“You remind me of Alice.”
It was a thoughtful remark coming at the conclusion of a long chat with a wonderful tutor about all sorts of things: spinal surgery, publishing, clothes choices, Virginia Woolf. I still love how Alice is the kind of name that requires little context, no extra words needed to identify who’s being referenced. There’s only the one, wandering (and wondering) her way through a strange land.
I also love how, during this particular conversation, Alice became a sort of shorthand for oddness and inquisitiveness, as well as some pretty rapid shifts in size... I mean, as I take great, great pleasure in telling people I’ve just met, I did once grow 2.5 inches in five-ish hours. Thanks spinal surgery! (Spoiler alert: Alice does actually figure in my book. I’ve long thought about what an apt analogy she is for physical metamorphosis).
Rapid growth and shrinkage aside, I want to pick up on this idea of Alice symbolizing a kind of oddness. Alongside that delicious vision of blue-skirted curiosity (though as any Alice aficionado would point out, such imagery is largely Disney-influenced), she also represents a distinct sense of what, for lack of something more succinct, I’m going to call out-of-place-ness. I’ve been lingering on the idea of place a lot recently: about how we fit in, stand out, take up space, stand apart, feel comfortable in our surroundings, or visibly, uncomfortably stick out.
When I was at secondary school I spent plenty of time feeling like the odd one out. I worried that I was too tall, too interested in learning, too exasperated by the flashing, shrieking carousel of social games and shifts in hierarchy. Curious phrase isn't it? To be ‘odd’ is to automatically be ‘out’ – to stand on the edges of things, looking in. It reminds me of Woolf writing in her diary about those who “secrete an envelope which connects them and protects them from others, like myself, who am outside the envelope, foreign bodies.” Ironically she was talking about clothes – somewhere I’ve (nearly-ish) always felt at home. As I wrote earlier today for World Book Day’s Teenfest though, “in my teens I located the way I liked to dress pretty easily. Building up the attitude to match took longer.” That was where I struggled, torn between my own joy in vintage dresses, versus the ‘oddness’ I might be labeled with for openly wearing what I wanted.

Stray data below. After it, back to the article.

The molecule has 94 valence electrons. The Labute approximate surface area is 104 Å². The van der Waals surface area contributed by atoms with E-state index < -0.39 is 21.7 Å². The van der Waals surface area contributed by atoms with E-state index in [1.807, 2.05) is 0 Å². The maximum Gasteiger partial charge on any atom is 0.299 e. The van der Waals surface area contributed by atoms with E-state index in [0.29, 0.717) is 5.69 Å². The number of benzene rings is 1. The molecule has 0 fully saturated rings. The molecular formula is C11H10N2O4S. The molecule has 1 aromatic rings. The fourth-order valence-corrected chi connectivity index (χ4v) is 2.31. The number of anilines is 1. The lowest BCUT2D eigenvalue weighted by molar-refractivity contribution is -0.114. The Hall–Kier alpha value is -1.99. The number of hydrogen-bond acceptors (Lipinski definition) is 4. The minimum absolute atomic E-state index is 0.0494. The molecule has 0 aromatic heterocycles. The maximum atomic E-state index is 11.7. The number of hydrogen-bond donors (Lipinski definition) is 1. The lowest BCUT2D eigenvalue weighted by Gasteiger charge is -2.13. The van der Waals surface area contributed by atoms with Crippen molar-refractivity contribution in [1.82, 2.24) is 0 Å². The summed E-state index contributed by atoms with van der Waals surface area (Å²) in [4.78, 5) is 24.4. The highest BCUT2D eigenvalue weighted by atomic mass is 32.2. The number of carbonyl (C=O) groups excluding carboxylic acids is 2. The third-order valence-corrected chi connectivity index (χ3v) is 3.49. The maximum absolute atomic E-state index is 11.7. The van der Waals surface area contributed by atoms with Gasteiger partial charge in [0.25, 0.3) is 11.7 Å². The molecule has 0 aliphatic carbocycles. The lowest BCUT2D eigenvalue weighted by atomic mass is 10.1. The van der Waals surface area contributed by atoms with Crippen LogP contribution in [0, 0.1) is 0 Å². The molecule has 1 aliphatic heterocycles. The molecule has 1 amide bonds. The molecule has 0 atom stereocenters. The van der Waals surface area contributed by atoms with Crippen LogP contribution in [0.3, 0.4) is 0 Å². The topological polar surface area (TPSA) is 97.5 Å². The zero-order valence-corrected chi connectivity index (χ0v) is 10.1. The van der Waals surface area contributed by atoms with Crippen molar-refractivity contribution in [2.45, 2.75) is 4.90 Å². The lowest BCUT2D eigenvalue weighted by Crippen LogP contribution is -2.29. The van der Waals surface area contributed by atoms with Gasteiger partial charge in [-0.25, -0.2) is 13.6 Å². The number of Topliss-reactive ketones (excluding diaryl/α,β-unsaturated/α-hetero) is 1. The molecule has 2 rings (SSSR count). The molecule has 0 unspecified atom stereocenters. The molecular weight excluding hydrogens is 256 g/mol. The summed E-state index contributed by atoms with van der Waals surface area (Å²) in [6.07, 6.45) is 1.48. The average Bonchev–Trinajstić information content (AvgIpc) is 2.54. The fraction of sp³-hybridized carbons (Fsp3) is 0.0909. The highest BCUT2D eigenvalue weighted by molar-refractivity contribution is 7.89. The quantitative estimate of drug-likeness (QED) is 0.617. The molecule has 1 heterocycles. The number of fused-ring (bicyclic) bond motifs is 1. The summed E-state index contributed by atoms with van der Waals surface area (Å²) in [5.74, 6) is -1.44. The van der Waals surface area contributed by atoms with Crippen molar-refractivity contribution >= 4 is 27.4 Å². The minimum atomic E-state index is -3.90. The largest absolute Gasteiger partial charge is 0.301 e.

Basically, Alice was the odd one out because she was a girl exploring a land of mad hatters and talking flowers (and, in the follow-up, strangely porous mirrors). I fell oddly outside of the expected rites of passage for teenagers, keen to go my own way – and certainly doing so online, and elsewhere – but still feeling the weight of ‘fitting in’ too. It took several years to let that dissolve, giving me room to acquire proper confidence in my own independence.
Maybe I’m projecting all sorts of things onto Alice that, actually, have little to do with her. Alice is kind of perfect for projection though. I saw the beautiful exhibition in the British Library recently, idling around the gorgeous illustrations and editions before dipping into the manuscripts room to pay homage to Jane Austen and Angela Carter. Alice appears in so many guises and formats and appearances, continually in flux, reinterpreted afresh for each new age.
Alice has featured on this blog before too (see here and here, indeed my blog header is still a cropped image taken from that very 2010 shoot, complete with crochet apron), and I’ve grappled with what she represents several times. At the heart of it all, I remain compelled by the image of a young woman exploring a world so utterly surreal. I find this world of ours surreal (increasingly so, in some ways), but, for now, I’ve found my place within it. These days I think the most important bit of Alice isn’t the oddness, necessarily. Instead it’s the sense of wonder.
Given that it’s World Book Day, I’m making like my primary school self and presenting a rough approximation of me dressed up as a favourite character. No prizes for guessing who! This Alice is self-determined and sprightly, complete with trusty wellies to scale windy hills (and by windy, I really mean ear-biting, hair-whipping, finger-numbing blasts that we worried might make us airborne). The photos were taken over the Christmas holidays by my dad, and the dress was bought for a few pounds from a charity shop years ago. The belt was my grandma’s.